Cardiovascular Drugs and Therapy

, Volume 21, Issue 6, pp 459–465

Clinical Trials Update from the European Society of Cardiology Congress in Vienna, 2007: PROSPECT, EVEREST, ARISE, ALOFT, FINESSE, Prague-8, CARESS in MI and ACUITY

Authors

  • A. Recio-Mayoral
    • University of London
  • J.-C. Kaski
    • University of London
  • J. J. V. McMurray
    • University of Glasgow
  • J. Horowitz
    • University of Adelaide
  • D. J. van Veldhuisen
    • University of Groningen
    • Sticares Cardiovascular Research Institute
Article

DOI: 10.1007/s10557-007-6069-4

Cite this article as:
Recio-Mayoral, A., Kaski, J., McMurray, J.J.V. et al. Cardiovasc Drugs Ther (2007) 21: 459. doi:10.1007/s10557-007-6069-4

Abstract

The Clinical Trials described in this article were presented at the Hotline and Clinical Trial Update Sessions of the European Society of Cardiology Congress held in September 2007 in Vienna, Austria. The sessions chosen for this article represent the scope of interest of Cardiovascular Drugs and Therapy. The presentations should be considered preliminary, as further analyses could alter the final publication of the results of these studies. PROSPECT evaluated echocardiographic criteria for optimal selection of patients with moderate to severe heart failure who may benefit from cardiac resynchronisation therapy, however concluded that no single echocardiographic measure can be recommended. EVEREST found that tolvaptan, a vasopressin V2 antagonist, resulted in early weight reduction and improvement of dyspnoea in patients with acute heart failure, but lacked long term improvement. In ARISE, the anti-oxidant succinobucal did not affect the primary outcome in high risk cardiovascular patients, but improved the combination of cardiovascular death, myocardial infarction and stroke, and diabetic control in diabetics. ALOFT showed that the addition of the renin inhibitor aliskiren to an ACE inhibitor or ARB and a beta-blocker leads to favourable effects on neurohormonal actions in heart failure. FINESSE markedly improved coronary patency before PCI with half-dose reteplase/abciximab in STEMI patients, however without significantly improving short-term outcome. The Prague-8 Study evaluated whether routine clopidogrel administered >6 h pre-angiography would be a safe way to achieve therapeutic drug levels in case a follow-up intervention would be considered immediately, but appeared not justified because of bleeding complications. CARESS in MI showed that high risk patients with evolving STEMI who undergo thrombolytic therapy should undergo PCI early after the thrombolysis. Finally, the ACUITY trial found that in moderate or high risk Non ST elevation ACS patients triaged to PCI, coronary artery bypass graft (CABG) surgery, or medical management, bivalirudin, with or without associated GPIIb/IIIa inhibitor therapy, resulted in a marked reduction of bleeding at 30 days whilst preserving the ischemic and mortality benefit at 1 year follow up.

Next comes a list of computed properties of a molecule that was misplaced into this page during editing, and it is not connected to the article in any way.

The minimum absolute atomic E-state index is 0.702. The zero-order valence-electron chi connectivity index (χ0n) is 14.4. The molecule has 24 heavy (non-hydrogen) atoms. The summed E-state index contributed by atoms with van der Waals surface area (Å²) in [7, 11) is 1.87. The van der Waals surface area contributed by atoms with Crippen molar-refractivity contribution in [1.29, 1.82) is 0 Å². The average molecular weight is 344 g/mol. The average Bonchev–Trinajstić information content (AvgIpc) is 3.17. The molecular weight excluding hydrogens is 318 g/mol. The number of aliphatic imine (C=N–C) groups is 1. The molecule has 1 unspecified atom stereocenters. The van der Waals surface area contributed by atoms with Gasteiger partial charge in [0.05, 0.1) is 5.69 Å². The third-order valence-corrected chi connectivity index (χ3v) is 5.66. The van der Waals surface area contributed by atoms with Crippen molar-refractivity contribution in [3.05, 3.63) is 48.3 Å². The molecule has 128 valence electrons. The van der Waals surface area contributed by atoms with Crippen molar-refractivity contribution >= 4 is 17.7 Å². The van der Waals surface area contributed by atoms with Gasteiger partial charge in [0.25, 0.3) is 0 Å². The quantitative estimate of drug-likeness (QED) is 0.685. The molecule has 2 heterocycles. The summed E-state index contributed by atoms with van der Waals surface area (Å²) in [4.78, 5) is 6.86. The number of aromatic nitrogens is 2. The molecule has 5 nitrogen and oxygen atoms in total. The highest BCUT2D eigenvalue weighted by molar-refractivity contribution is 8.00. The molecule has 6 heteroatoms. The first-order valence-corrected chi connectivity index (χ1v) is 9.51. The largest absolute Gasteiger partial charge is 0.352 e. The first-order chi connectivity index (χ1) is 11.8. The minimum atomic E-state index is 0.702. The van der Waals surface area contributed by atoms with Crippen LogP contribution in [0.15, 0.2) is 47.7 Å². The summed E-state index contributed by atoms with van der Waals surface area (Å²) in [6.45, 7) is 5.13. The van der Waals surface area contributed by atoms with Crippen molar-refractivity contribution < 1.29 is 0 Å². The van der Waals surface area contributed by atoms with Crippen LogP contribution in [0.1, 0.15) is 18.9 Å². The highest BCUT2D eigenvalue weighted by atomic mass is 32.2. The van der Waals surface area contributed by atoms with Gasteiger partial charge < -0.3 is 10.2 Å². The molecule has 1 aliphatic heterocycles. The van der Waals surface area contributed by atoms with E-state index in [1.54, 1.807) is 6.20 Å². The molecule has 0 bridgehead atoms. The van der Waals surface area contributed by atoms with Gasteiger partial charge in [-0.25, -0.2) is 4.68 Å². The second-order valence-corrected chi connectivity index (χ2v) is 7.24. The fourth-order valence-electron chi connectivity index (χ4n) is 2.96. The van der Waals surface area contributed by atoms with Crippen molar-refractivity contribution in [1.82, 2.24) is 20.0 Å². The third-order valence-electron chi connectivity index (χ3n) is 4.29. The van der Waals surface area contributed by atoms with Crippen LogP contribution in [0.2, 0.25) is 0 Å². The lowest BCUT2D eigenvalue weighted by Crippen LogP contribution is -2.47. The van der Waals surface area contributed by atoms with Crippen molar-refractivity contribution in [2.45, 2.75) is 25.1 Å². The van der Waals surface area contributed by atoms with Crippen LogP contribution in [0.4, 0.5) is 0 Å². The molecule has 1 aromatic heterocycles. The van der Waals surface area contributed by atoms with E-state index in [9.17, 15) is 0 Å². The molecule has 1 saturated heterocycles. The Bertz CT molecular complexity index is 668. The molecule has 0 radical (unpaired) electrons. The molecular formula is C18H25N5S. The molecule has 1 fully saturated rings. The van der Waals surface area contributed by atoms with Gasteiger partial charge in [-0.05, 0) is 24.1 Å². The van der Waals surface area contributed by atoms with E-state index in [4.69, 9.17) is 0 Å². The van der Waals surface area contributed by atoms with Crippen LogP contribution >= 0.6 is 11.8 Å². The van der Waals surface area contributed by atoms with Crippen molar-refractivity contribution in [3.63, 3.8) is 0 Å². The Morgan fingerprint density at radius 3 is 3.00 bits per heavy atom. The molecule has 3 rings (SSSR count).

Key words

European Society of Cardiologyrandomised controlled trialsPROSPECTEVERESTARISEALOFTFINESSEPrague-8CARESS in MIACUITY

Copyright information

© Springer Science+Business Media, LLC 2007